Pontiac — An Oakland County Circuit Court judge on Tuesday granted a new trial for a man serving life in prison for a 2000 arson fire that killed five children.
Oakland County Circuit Court Judge Jeffrey Matis ruled Juwan Deering’s constitutional rights were violated following oral arguments from Oakland County Prosecutor Karen McDonald, who in an unusual twist, urged the judge to toss the conviction.
Deering has severed 14 years of a life sentence for the Royal Oak Township fire.
Matis declined to release Deering on bond. McDonald could dismiss the case against Deering. She is expected to make a decision by next week, officials said Tuesday.
McDonald and attorneys with the Michigan Innocence Project contend there was prosecutorial misconduct and that Deering did not receive a fair trial.
“Everyone is entitled to due process of law,” McDonald told Matis Tuesday. “Juwan Deering is entitled to due process of law.”
Deering, now 50, was sentenced to life in prison in 2006 for a fatal fire on Pasadena Street in Royal Oak Township in April 2000 that claimed the lives of Taleigha Dean, 10; Craig Dean, 8; Aaron Dean, 7; Eugene Dean, 5; and an 11-year-old friend, Michelle Frame.
McDonald and the innocence group filed a motion seeking to have Deering’s life sentence vacated and dismissed after an independent probe of the case found possible ethical violations by an assistant prosecutor involved in Deering’s case as well as new evidence.
McDonald reviewed the case in May at the request of the Michigan Innocence Project, which raised questions about evidence and the credibility of three jailhouse informants that weren’t disclosed to Deering’s defense attorney or the jury at the time of his trial.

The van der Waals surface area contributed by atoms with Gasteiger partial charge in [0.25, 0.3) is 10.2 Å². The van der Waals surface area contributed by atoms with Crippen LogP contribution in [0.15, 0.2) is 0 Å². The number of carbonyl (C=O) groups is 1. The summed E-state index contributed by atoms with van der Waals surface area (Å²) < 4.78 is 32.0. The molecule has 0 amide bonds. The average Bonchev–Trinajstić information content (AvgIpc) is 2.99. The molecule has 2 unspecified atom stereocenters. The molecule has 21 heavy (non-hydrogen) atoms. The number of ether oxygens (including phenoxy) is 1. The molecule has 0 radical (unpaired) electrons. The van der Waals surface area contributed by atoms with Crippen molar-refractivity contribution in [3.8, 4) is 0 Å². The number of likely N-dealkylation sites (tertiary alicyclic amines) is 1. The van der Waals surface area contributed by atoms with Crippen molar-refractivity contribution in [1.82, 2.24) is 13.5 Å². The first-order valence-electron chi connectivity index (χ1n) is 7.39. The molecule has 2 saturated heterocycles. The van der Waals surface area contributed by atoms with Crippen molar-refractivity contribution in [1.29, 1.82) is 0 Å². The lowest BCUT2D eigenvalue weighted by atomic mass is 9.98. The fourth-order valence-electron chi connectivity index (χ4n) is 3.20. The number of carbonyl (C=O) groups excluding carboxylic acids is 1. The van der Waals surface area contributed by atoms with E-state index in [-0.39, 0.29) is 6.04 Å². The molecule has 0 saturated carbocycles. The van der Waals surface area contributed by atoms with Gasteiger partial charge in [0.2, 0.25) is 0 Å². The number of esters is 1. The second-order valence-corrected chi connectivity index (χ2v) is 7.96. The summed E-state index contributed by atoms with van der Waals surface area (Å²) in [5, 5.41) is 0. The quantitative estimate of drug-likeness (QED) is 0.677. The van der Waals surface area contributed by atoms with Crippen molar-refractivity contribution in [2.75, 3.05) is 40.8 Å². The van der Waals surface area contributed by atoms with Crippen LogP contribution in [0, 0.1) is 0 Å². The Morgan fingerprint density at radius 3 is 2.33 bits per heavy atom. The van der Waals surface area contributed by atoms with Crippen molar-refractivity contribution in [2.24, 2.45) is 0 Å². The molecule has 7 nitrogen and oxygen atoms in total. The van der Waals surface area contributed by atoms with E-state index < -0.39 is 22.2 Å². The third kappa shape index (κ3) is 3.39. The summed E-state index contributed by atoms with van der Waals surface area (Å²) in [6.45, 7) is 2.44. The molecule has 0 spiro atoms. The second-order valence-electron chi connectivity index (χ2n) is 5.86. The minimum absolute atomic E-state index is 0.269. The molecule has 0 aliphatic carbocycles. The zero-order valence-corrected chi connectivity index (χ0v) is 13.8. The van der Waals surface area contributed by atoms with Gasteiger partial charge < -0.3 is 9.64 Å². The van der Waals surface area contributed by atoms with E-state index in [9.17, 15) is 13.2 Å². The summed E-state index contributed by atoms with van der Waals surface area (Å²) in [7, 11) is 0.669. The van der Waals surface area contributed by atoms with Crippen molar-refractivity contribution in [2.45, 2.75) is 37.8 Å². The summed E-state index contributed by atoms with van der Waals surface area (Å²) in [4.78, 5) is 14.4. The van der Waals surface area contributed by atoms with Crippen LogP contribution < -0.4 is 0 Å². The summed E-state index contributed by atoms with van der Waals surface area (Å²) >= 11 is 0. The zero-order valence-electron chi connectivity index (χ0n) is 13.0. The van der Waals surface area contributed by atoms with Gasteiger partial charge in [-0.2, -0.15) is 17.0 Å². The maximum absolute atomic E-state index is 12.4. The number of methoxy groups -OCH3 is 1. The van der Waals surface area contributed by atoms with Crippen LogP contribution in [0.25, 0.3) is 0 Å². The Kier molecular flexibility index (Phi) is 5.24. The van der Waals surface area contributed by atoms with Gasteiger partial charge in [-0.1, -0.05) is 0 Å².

Deering was convicted on evidence which included an arson investigation critics claim was flawed by outdated science, his reputation as a neighborhood drug dealer who was owed a debt by the victims’ father, Oliver Dean, and largely, the word of cellmates who claimed he shared information about his involvement in the fatal fire.
The Michigan Innocence Project said disproving the arson theory was significant because “a determination that the fire started inside the home would derail the prosecutor’s case because it would contradict the informants testimony.”
During an August news conference, McDonald played a video clip which showed a forensic interviewer, May Kaye Neuman, and Oakland County Sheriff’s Detective David Wurtz interviewing Timm Dean, then 13, the oldest sibling home at the time of the fire.
The teen said he was on a living room couch when he heard a voice he recognized, saw the fire on the porch, went to his mother’s bedroom and tried to get some of his siblings out of the house.
Timm Dean, who did not testify at trial, was later shown a photo “lineup” which included Deering. The teen said he recognized Deering as someone who lived in his neighborhood but Dean said Deering was not the person he heard outside the home before the fire. The teenager stressed he did not believe Deering — the person whose photo he identified — set the fire.
Deering did not testify in his own defense and at sentencing insisted he had nothing to do with the crime.